The hon. Member for Monklands, East (Mrs. Liddell) is right to say that there is a big problem with the general public's perception of the seriousness with which the matter is being dealt with. The difficulty is that a breach of the peace can, in theory, encompass serious as well as minor incidents. However, in practice, the approach has been to charge people who have committed minor incidents with a breach of the peace, so it is perceived as a minor offence. That is unfortunate, although it could be changed within the terms of existing law. It would require some discussion between those concerned, the Crown Office and the bench to avoid a breach of the peace being merely a bit of shouting and arguing on the street corner, which I suspect is what most people think of as a breach of the peace.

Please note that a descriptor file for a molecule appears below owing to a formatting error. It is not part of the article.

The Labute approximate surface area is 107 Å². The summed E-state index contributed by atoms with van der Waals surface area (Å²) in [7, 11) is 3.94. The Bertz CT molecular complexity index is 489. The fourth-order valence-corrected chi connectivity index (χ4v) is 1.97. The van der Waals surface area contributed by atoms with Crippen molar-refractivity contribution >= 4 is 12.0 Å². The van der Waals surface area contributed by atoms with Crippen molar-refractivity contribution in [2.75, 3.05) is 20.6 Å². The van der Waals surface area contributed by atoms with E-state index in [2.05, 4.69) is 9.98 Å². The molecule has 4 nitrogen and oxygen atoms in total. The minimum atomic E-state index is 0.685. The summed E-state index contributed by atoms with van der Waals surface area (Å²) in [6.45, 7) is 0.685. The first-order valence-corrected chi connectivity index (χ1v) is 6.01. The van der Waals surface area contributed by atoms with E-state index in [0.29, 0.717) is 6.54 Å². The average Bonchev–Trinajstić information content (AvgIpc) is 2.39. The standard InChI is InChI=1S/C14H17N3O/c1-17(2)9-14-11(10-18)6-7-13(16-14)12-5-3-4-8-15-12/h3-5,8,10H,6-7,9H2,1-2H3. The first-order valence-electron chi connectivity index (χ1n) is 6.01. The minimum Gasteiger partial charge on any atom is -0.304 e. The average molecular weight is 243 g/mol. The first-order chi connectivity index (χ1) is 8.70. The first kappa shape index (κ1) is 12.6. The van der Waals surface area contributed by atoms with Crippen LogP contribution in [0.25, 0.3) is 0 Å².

That matter was discussed in the Standing Committee considering the Crime and Punishment (Scotland) Bill. A new clause was discussed and subsequently withdrawn. I would have been slightly happier with that new clause, because it was more detailed, related directly to Scotland and was not simply tacked on in this fashion.

As the Minister may remember, in that debate in Committee, I expressed my reservation about a breach of the peace. I realise that I may have to repeat some of what I said in Committee. When an individual is convicted, the judge has before him or her a schedule of previous convictions. The judge will consider those convictions before coming to a view on an appropriate disposal—I suspect that that happens in most cases. The difficulty with a breach of the peace is that it only ever shows as that: there is no specification on the schedule that would alert the judge to conduct that may have begun to develop. That is one of the biggest drawbacks.